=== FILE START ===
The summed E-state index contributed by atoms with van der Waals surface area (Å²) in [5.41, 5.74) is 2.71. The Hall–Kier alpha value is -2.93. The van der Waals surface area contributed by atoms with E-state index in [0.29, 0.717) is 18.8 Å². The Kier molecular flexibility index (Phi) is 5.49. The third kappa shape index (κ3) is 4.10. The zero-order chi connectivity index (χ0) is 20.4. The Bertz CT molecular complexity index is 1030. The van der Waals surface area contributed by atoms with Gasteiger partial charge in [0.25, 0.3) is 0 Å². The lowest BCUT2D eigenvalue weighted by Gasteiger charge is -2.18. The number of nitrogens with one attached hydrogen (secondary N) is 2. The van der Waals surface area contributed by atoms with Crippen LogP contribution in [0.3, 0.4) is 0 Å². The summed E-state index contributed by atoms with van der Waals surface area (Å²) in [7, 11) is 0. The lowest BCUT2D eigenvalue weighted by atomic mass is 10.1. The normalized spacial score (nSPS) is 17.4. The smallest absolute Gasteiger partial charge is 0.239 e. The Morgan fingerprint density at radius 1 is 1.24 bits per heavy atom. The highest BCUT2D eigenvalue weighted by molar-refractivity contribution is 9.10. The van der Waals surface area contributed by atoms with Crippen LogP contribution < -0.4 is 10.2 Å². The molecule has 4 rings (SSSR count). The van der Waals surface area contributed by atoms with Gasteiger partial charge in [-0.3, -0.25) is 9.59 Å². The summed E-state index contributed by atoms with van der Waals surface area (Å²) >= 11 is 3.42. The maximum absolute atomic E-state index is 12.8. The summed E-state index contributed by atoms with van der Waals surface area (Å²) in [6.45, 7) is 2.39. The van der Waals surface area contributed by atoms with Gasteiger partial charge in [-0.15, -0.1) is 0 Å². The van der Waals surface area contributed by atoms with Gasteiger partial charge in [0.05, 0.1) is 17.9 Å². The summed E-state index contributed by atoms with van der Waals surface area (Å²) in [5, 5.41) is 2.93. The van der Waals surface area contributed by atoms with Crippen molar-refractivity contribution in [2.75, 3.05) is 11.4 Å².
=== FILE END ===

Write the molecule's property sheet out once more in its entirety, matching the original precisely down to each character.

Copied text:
The summed E-state index contributed by atoms with van der Waals surface area (Å²) in [5.41, 5.74) is 2.71. The Hall–Kier alpha value is -2.93. The van der Waals surface area contributed by atoms with E-state index in [0.29, 0.717) is 18.8 Å². The Kier molecular flexibility index (Phi) is 5.49. The third kappa shape index (κ3) is 4.10. The zero-order chi connectivity index (χ0) is 20.4. The Bertz CT molecular complexity index is 1030. The van der Waals surface area contributed by atoms with Gasteiger partial charge in [0.25, 0.3) is 0 Å². The lowest BCUT2D eigenvalue weighted by Gasteiger charge is -2.18. The number of nitrogens with one attached hydrogen (secondary N) is 2. The van der Waals surface area contributed by atoms with Crippen LogP contribution in [0.3, 0.4) is 0 Å². The summed E-state index contributed by atoms with van der Waals surface area (Å²) in [7, 11) is 0. The lowest BCUT2D eigenvalue weighted by atomic mass is 10.1. The normalized spacial score (nSPS) is 17.4. The smallest absolute Gasteiger partial charge is 0.239 e. The Morgan fingerprint density at radius 1 is 1.24 bits per heavy atom. The highest BCUT2D eigenvalue weighted by molar-refractivity contribution is 9.10. The van der Waals surface area contributed by atoms with Crippen LogP contribution < -0.4 is 10.2 Å². The molecule has 4 rings (SSSR count). The van der Waals surface area contributed by atoms with Gasteiger partial charge in [-0.3, -0.25) is 9.59 Å². The summed E-state index contributed by atoms with van der Waals surface area (Å²) >= 11 is 3.42. The maximum absolute atomic E-state index is 12.8. The summed E-state index contributed by atoms with van der Waals surface area (Å²) in [6.45, 7) is 2.39. The van der Waals surface area contributed by atoms with Gasteiger partial charge in [-0.15, -0.1) is 0 Å². The van der Waals surface area contributed by atoms with Gasteiger partial charge in [0.05, 0.1) is 17.9 Å². The summed E-state index contributed by atoms with van der Waals surface area (Å²) in [5, 5.41) is 2.93. The van der Waals surface area contributed by atoms with Crippen molar-refractivity contribution in [2.75, 3.05) is 11.4 Å².